It is not difficult to prepare a cup of tea. We imagine that almost all of our readers have had at least a single cup before, and all you truly need to perform a tea-leaf reading is a basic tea set and loose leaf tea. With all of that said, you will likely get more out of the ancient ritual if you purchase a special tea set that you use for your readings. We personally have found great pleasure in using nicer china and teapots when performing tea-leaf readings.
How to Find the Right Tea Cups and Teapot
Not all tea cups are suitable for tea-leaf readings, which may seem surprising at first. After all, at first glance all cups seem very similar. Drawing from our experience, we’ll give you a few guidelines on what to look for in a good teacup. Teapots are not as big of a deal, although a good one can greatly improve your experience. We’ll weigh in on tips for picking a teapot as well.
The size and shape of your tea cup are the two most important factors to consider. You will want to choose a cup with a nice rounded bowl, free of large curves that will impede the movement of your tea-leaves. We strongly recommend that you do not use cups with straight sides, which includes most mugs. If you’ve having trouble picturing the type of tea cup that we’re talking about, we’ve included a suitable example to the right.
You will also want to pick out a teacup that is about average in size. Cups that are too big can be difficult to handle, particularly when you try to invert the cup over its saucer. You don’t want something that you’ll drop. On the other hand, if you pick out a teacup that is too small, you may not be able to use enough loose leaves to get a good tea-leaf reading. If you pick something right in the middle, you will likely avoid both of these issues.
In most cases, we recommend that you choose a cup that is decorated on the outside but clean on the inside. The example that we showed earlier definitely fits the bill. If your tea cup contains decorations on the inside, you may have difficulty distinguishing them from the patterns made by your tea-leaves. We found an entertaining example of what we do not recommend on Amazon.com. This cup, known as the The Psychic Teacup, contains exactly the type of distractions you want to avoid.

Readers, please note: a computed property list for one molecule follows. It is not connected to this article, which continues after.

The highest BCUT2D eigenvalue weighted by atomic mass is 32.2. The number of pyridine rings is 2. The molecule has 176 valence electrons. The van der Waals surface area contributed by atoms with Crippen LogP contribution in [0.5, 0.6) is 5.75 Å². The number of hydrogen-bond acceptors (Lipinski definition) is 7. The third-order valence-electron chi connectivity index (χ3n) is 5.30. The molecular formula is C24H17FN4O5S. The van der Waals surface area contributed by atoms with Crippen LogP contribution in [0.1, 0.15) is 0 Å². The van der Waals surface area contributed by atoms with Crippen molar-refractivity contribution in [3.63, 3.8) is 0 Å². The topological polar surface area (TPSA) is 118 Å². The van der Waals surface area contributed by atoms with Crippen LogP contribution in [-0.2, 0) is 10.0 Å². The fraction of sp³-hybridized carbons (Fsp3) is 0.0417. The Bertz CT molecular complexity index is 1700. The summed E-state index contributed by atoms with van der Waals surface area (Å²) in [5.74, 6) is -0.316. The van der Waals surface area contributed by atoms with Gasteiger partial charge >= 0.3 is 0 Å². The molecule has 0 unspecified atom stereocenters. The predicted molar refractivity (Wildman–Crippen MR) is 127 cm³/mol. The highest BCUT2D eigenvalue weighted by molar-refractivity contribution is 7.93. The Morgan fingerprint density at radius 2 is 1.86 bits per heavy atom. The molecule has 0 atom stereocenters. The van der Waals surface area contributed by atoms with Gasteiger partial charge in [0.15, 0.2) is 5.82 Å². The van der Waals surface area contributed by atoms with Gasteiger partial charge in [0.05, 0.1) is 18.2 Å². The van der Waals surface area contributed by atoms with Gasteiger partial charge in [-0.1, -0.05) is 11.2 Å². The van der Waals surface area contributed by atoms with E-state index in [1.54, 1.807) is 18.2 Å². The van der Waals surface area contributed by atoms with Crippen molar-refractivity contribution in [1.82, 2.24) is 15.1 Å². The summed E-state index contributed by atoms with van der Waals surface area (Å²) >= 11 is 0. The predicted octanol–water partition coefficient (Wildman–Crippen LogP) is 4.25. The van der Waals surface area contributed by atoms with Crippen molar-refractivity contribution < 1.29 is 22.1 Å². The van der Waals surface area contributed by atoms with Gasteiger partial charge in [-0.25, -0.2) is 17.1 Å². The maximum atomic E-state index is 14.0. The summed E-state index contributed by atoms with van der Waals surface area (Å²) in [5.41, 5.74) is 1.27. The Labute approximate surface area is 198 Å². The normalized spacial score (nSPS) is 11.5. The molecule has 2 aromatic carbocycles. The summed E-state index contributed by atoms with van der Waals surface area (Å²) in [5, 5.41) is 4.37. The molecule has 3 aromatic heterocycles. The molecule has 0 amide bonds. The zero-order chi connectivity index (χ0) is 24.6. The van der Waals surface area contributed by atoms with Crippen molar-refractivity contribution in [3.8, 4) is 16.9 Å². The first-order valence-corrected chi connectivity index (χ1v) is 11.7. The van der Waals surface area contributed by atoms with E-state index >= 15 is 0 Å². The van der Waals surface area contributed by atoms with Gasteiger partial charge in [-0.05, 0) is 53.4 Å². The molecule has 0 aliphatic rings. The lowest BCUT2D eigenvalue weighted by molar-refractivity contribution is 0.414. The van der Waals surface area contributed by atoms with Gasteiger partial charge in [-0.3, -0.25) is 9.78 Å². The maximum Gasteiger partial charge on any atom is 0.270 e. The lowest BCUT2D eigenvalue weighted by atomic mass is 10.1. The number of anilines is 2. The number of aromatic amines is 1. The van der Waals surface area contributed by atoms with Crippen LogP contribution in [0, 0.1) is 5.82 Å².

Two final notes – make sure that you choose a teacup with a good handle, and make sure that your cup also has a saucer. You’ll need both when it comes time to flip the teacup over, which we’ll cover later on in this guide.
Teapots are mostly decorative, although there are a few features that you will want to avoid. Modern teapots sometimes contain features with strainers or special compartments to keep the tea-leaves out of your tea. Although there are certainly uses for these devices, you will not be able to perform a tea-leaf reading with this sort of teapot. The one exception is a teapot where the strainer allows small tea-leaves into your tea. In this case, you may still be able to make use of the teapot.
How to Pick the Right Tea
Now that you’ve found the perfect teacup, saucer, and teapot, it’s time to pick the tea. Make a mistake here, and you could reek havoc on your tea-leaf reading, and your future! All kidding aside, there are two main considerations in choosing a tea, which are taste and the size of the tea-leaves. We don’t have too much to say about the taste of the tea that you choose because individual taste varies so much. Perhaps the best advice is to experiment liberally and keep searching for new and exciting flavors.
The size of the tea-leaves that you pick will be crucially important, and as with our teacup recommendation, it’s best to pick leaves that are average in size. If you pick a tea with very small leaves, which is common among cheaper varieties, the leaves will stick together in large blobs rather than shapes for you to interpret. If the leaves are too large, you will again end up with shapeless blobs, as the leaves will cover the entire surface of your cup. The ideal tea will have leaves of various shapes and sizes, which will lead to more interesting patterns for you to analyze.
As a final note, you want to avoid teas with added ingredients that are intermixed with the tea leaves. The added ingredients will obscure the patterns that your tea leaves are trying to use to communicate with you, and you will find interpretation needlessly difficult or even altogether impossible.
Types of Tea to Consider for Tea-Leaf Readings
We’ll leave the tea selection up to you, but here are a few options that you may find interesting. They’re conveniently listed by the size of the tea-leaves. These are all great options for a tea-leaf reading!
Small Sized Leaves
- Assam: A tea with a malty flavor.
- Ceylon: A tea with a full flavor.
- Kenya: A tea with a strong flavor.
Medium Sized Leaves
- Keemum: A tea with a toasted flavor.
- English breakfast: A tea blend with a stimulating flavor.
- Oolong: A tea with a fruity flavor.
Large Sized Leaves
- Darjeeling: A tea with a fragrant flavor.
- Earl grey: A tea with a delicately scented flavor.
Or, if you’d like, you can return to previous installments of this series.